R Infix Operator
In this article, you’ll learn about infix operators; how they actually work in R and how you can create an infix operator yourself. Also, you’ll learn different predefined infix operators in R programming.
Most of the operators that we use in R are binary operators (having two operands). Hence, they are infix operators, used between the operands. Actually, these operators do a function call in the background.
For example, the expression a+b
is actually calling the function `+`()
with the arguments a
and b
, as `+`(a, b)
.
Note: the back tick (`
), this is important as the function name contains special symbols.
Following are some example expressions along with the actual functions that get called in the background.
Example: How infix operators work in R?
> 5+3
[1] 8
> `+`(5,3)
[1] 8
> 53
[1] 2
> ``(5,3)
[1] 2
> 5*31
[1] 14
> ``(`*`(5,3),1)
[1] 14
It is possible to create userdefined infix operators in R. This is done by naming a function that starts and ends with %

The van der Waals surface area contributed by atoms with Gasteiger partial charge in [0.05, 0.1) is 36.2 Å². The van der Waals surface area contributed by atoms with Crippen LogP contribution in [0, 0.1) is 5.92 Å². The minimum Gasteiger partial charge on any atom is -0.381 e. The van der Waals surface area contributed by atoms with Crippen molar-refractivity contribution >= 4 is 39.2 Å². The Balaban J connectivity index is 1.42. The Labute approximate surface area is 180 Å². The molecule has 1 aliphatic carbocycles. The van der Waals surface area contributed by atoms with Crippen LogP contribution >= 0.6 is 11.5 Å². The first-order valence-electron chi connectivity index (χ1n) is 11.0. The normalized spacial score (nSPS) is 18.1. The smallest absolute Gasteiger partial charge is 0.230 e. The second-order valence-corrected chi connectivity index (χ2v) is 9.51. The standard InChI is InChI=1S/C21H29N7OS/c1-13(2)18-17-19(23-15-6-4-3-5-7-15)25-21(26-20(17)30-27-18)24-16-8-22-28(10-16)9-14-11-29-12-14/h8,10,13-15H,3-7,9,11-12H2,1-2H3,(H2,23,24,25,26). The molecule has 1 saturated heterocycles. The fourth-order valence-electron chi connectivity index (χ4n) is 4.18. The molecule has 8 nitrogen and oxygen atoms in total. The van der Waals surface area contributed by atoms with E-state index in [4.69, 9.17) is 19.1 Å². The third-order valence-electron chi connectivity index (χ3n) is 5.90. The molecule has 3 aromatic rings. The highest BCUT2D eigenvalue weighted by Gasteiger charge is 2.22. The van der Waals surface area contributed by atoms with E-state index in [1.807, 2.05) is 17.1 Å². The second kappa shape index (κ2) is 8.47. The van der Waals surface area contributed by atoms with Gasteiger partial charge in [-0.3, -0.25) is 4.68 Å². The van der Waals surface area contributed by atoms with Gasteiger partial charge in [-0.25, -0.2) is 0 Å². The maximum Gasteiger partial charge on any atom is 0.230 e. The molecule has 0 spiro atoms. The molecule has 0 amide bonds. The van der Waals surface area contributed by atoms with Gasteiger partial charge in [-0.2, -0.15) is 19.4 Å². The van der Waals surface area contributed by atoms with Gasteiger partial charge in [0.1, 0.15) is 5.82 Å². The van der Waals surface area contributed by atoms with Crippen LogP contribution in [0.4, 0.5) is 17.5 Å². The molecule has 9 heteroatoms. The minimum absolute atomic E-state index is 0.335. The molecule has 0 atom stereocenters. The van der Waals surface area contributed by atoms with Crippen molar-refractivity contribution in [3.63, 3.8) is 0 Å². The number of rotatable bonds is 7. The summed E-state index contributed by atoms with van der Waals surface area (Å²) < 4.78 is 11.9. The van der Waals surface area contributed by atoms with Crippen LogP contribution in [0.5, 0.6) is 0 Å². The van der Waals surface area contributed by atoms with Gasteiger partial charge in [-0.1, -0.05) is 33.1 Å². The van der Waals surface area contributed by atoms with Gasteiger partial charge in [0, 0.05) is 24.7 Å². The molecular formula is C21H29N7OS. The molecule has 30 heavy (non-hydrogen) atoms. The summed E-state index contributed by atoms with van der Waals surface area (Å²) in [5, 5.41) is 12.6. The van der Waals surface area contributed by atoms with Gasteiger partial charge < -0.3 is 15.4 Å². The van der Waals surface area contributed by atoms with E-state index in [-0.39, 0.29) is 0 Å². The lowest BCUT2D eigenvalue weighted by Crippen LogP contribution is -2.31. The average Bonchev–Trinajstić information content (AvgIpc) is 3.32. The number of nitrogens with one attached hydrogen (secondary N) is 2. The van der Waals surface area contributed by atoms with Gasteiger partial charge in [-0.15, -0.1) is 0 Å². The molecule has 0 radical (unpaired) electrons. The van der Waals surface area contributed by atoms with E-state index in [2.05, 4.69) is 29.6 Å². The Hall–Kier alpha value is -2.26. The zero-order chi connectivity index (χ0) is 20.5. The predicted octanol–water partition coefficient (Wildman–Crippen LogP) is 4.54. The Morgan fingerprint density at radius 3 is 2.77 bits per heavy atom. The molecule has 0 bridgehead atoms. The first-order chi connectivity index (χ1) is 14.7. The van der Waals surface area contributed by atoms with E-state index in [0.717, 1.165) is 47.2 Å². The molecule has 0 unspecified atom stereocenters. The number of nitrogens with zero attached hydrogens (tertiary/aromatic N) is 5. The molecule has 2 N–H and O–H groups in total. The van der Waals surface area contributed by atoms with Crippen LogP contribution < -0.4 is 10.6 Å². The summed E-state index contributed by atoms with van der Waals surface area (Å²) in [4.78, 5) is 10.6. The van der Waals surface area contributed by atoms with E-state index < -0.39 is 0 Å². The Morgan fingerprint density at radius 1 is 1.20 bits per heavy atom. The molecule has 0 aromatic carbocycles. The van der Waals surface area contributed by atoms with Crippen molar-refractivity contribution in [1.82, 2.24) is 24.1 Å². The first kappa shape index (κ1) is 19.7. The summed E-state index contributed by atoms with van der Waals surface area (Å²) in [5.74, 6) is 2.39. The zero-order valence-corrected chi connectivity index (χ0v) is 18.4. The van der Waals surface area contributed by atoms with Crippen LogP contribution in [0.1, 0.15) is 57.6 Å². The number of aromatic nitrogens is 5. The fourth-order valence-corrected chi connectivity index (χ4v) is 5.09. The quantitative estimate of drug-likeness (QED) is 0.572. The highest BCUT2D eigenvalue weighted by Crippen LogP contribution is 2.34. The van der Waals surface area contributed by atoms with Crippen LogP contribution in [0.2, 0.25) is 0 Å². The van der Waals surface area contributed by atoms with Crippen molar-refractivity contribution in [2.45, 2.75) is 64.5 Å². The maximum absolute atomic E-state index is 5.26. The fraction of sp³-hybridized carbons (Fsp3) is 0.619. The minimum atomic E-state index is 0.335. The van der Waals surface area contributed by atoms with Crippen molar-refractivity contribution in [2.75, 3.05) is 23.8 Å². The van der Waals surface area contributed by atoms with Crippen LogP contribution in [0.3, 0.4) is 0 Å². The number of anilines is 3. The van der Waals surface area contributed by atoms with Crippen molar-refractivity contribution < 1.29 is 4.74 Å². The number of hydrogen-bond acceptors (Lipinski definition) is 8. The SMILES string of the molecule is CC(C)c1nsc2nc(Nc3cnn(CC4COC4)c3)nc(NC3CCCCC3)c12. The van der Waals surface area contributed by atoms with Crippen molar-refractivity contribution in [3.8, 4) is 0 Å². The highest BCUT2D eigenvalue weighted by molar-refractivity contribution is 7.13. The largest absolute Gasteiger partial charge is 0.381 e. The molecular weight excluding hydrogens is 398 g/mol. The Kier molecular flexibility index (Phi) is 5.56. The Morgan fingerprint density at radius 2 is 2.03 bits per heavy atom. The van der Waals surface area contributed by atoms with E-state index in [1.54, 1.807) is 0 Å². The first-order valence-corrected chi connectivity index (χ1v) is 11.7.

.
Following is an example of userdefined infix operator to see if a number is exactly divisible by another.
Example: User defined infix operator
`%divisible%` < function(x,y)
{
if (x%%y ==0) return (TRUE)
else return (FALSE)
}
This function can be used as infix operator a %divisible% b
or as a function call `%divisible%`(a, b)
. Both are the same.
> 10 %divisible% 3
[1] FALSE
> 10 %divisible% 2
[1] TRUE
> `%divisible%`(10,5)
[1] TRUE
Things to remember while defining your own infix operators are that they must start and end with %
. Surround it with back tick (`
) in the function definition and escape any special symbols.
Predefined infix operators in R
%%  Remainder operator 
%/%  Integer division 
%*%  Matrix multiplication 
%o%  Outer product 
%x%  Kronecker product 
%in%  Matching operator 

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